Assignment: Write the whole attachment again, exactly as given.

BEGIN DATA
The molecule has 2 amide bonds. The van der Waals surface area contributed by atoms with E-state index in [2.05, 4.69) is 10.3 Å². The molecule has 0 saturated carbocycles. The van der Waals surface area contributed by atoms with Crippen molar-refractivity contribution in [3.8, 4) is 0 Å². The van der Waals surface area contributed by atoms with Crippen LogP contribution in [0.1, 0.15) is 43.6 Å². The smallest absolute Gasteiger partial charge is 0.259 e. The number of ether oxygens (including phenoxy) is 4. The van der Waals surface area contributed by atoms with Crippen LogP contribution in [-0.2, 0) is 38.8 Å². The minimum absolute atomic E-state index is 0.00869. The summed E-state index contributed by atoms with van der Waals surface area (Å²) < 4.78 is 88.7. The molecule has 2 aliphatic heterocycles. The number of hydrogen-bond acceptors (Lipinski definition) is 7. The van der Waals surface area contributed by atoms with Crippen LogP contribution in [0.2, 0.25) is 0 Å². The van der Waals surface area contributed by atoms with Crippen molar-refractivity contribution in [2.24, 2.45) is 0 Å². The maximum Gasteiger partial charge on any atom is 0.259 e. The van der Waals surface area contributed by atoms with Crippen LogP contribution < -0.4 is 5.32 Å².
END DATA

The molecule has 2 amide bonds. The van der Waals surface area contributed by atoms with E-state index in [2.05, 4.69) is 10.3 Å². The molecule has 0 saturated carbocycles. The van der Waals surface area contributed by atoms with Crippen molar-refractivity contribution in [3.8, 4) is 0 Å². The van der Waals surface area contributed by atoms with Crippen LogP contribution in [0.1, 0.15) is 43.6 Å². The smallest absolute Gasteiger partial charge is 0.259 e. The number of ether oxygens (including phenoxy) is 4. The van der Waals surface area contributed by atoms with Crippen LogP contribution in [-0.2, 0) is 38.8 Å². The minimum absolute atomic E-state index is 0.00869. The summed E-state index contributed by atoms with van der Waals surface area (Å²) < 4.78 is 88.7. The molecule has 2 aliphatic heterocycles. The number of hydrogen-bond acceptors (Lipinski definition) is 7. The van der Waals surface area contributed by atoms with Crippen LogP contribution in [0.2, 0.25) is 0 Å². The van der Waals surface area contributed by atoms with Crippen molar-refractivity contribution in [2.24, 2.45) is 0 Å². The maximum Gasteiger partial charge on any atom is 0.259 e. The van der Waals surface area contributed by atoms with Crippen LogP contribution < -0.4 is 5.32 Å².